If there were a raptor popularity contest, I'm pretty confident how the golden eagle would bag the top rank. You can even see this bird on the flags of Germany, Albania, Kazakhstan, Austria, and Mexico.
You will notice how this eagle has large nostrils, so it does not need to keep out water. It also has an exceptionally long hind claw, allowing this bird to carry large prey easily.
A golden eagle's wing is slightly bent at the ends when it glides; this large-sized raptor has a golden patch at the back of the neck. This creature also likes to dwell in outlying areas far from humans. It has an impressive ability to survive in various habitats.
This eagle's primary hunting method involves perching on trees and scanning for its prey. It will swoop down at a remarkable speed of 150 miles an hour once the eagle spots its target.
Rabbits and grouse are part of this eagle's diet; it even feeds on dead farm animals and carrion in winter.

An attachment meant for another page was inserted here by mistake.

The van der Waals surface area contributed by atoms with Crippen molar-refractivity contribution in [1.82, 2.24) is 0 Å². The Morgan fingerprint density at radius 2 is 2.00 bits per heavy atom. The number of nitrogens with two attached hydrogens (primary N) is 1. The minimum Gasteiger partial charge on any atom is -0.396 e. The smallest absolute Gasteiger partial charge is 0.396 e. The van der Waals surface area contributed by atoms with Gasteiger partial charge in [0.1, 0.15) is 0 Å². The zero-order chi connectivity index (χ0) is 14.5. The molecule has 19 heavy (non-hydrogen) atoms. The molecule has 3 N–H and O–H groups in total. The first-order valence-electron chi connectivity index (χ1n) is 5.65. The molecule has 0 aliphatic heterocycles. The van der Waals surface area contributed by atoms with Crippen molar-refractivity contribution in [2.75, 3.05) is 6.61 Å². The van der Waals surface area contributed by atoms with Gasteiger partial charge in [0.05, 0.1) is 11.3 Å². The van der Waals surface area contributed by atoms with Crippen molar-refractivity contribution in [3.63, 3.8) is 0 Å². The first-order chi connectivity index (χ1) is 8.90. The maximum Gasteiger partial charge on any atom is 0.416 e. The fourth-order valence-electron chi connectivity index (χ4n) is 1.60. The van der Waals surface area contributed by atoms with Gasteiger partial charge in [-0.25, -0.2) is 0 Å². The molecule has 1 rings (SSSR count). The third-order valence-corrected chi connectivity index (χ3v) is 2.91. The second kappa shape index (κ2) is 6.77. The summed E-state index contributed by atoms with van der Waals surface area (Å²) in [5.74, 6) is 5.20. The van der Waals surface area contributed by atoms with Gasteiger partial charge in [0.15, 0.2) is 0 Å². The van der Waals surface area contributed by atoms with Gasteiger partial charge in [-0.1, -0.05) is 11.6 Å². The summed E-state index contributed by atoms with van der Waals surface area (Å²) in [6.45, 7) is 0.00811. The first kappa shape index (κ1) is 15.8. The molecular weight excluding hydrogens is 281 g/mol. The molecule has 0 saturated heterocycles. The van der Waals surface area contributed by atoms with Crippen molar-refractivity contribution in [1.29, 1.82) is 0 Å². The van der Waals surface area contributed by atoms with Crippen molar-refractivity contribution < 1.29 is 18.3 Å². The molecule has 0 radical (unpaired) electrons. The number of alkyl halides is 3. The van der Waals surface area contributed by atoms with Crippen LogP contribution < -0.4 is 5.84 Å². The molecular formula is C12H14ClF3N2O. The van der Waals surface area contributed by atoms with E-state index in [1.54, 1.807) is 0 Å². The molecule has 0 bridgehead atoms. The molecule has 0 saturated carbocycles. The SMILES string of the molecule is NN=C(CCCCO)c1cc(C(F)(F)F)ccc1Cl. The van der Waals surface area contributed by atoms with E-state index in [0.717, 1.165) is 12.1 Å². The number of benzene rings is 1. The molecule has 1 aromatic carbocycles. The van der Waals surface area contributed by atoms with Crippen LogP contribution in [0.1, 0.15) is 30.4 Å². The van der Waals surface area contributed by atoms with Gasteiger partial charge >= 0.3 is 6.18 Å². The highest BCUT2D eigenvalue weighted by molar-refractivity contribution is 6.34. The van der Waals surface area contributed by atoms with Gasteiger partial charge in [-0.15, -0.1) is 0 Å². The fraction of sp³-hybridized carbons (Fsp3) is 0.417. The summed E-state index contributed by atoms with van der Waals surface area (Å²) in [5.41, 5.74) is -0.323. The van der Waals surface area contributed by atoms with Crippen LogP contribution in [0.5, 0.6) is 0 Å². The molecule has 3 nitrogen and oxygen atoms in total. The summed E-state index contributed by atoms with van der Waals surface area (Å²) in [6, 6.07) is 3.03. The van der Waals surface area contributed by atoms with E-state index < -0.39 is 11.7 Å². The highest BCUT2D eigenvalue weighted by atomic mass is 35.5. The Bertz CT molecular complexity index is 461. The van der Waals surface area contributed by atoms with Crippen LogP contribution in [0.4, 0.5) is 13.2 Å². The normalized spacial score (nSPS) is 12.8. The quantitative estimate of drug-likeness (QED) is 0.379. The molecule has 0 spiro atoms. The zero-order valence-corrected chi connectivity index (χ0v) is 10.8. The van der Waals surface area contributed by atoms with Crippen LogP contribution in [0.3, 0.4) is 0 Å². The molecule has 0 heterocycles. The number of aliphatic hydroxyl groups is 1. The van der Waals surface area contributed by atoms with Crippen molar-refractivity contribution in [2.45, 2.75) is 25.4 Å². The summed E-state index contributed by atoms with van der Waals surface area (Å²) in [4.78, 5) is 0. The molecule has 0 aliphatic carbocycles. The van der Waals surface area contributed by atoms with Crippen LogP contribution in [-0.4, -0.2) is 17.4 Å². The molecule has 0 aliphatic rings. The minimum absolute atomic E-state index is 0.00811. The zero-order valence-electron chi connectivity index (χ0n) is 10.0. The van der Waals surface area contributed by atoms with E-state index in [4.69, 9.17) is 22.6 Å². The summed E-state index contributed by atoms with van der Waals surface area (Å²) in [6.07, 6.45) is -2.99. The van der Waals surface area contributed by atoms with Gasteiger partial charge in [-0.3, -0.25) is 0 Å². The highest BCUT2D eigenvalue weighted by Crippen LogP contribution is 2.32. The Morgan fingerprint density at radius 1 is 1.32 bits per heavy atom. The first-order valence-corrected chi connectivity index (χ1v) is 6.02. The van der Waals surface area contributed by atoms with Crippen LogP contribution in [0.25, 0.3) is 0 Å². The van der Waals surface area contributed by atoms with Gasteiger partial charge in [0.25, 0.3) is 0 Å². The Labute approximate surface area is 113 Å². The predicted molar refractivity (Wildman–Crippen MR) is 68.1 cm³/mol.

Frequently Asked Questions
What owl-like hawk can you find in Florida?
A Northern harrier is a raptor with a distinct owl-like face disk that you can find during winter in Florida. Many bird enthusiasts also refer to it as the "Marsh Hawk," which is predominant around the local wetlands and adjacent areas.
Some would even mistake it for a snail kite, which has a noticeable white base on its tail when in flight. In contrast, the Northern harrier has a white rear.
Which Florida’s raptors are migratory?
There are various bird types you can witness in migration over the blue skies in Curry Hammock State Park and several other spots in Florida. These birds include a broad-winged hawk, Northern harrier, Peregrine falcon, bald eagle, merlin, swallowed-tail kite, and more.
How do you deal with an aggressive predatory bird?